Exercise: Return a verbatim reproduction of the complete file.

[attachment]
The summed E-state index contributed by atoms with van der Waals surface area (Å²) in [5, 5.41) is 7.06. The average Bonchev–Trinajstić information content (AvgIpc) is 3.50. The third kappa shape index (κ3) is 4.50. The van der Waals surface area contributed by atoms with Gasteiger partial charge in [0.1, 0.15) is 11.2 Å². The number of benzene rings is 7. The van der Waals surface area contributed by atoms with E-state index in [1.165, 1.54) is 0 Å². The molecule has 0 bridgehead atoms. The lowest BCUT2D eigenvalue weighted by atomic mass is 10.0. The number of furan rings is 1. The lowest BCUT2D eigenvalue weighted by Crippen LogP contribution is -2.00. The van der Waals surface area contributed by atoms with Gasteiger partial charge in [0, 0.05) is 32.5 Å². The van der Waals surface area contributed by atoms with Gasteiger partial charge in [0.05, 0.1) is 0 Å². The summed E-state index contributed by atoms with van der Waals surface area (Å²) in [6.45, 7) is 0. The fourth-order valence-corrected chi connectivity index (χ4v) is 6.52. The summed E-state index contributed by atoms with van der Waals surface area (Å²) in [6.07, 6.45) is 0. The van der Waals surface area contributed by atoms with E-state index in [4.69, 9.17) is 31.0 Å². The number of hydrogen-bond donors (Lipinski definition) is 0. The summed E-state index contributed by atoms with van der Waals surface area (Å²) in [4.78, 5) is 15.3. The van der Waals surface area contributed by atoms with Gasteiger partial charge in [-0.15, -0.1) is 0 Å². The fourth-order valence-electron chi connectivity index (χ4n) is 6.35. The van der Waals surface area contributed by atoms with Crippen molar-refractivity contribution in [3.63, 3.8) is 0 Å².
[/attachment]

The summed E-state index contributed by atoms with van der Waals surface area (Å²) in [5, 5.41) is 7.06. The average Bonchev–Trinajstić information content (AvgIpc) is 3.50. The third kappa shape index (κ3) is 4.50. The van der Waals surface area contributed by atoms with Gasteiger partial charge in [0.1, 0.15) is 11.2 Å². The number of benzene rings is 7. The van der Waals surface area contributed by atoms with E-state index in [1.165, 1.54) is 0 Å². The molecule has 0 bridgehead atoms. The lowest BCUT2D eigenvalue weighted by atomic mass is 10.0. The number of furan rings is 1. The lowest BCUT2D eigenvalue weighted by Crippen LogP contribution is -2.00. The van der Waals surface area contributed by atoms with Gasteiger partial charge in [0, 0.05) is 32.5 Å². The van der Waals surface area contributed by atoms with Gasteiger partial charge in [0.05, 0.1) is 0 Å². The summed E-state index contributed by atoms with van der Waals surface area (Å²) in [6.45, 7) is 0. The fourth-order valence-corrected chi connectivity index (χ4v) is 6.52. The summed E-state index contributed by atoms with van der Waals surface area (Å²) in [6.07, 6.45) is 0. The van der Waals surface area contributed by atoms with E-state index in [4.69, 9.17) is 31.0 Å². The number of hydrogen-bond donors (Lipinski definition) is 0. The summed E-state index contributed by atoms with van der Waals surface area (Å²) in [4.78, 5) is 15.3. The van der Waals surface area contributed by atoms with Gasteiger partial charge in [-0.15, -0.1) is 0 Å². The fourth-order valence-electron chi connectivity index (χ4n) is 6.35. The van der Waals surface area contributed by atoms with Crippen molar-refractivity contribution in [3.63, 3.8) is 0 Å².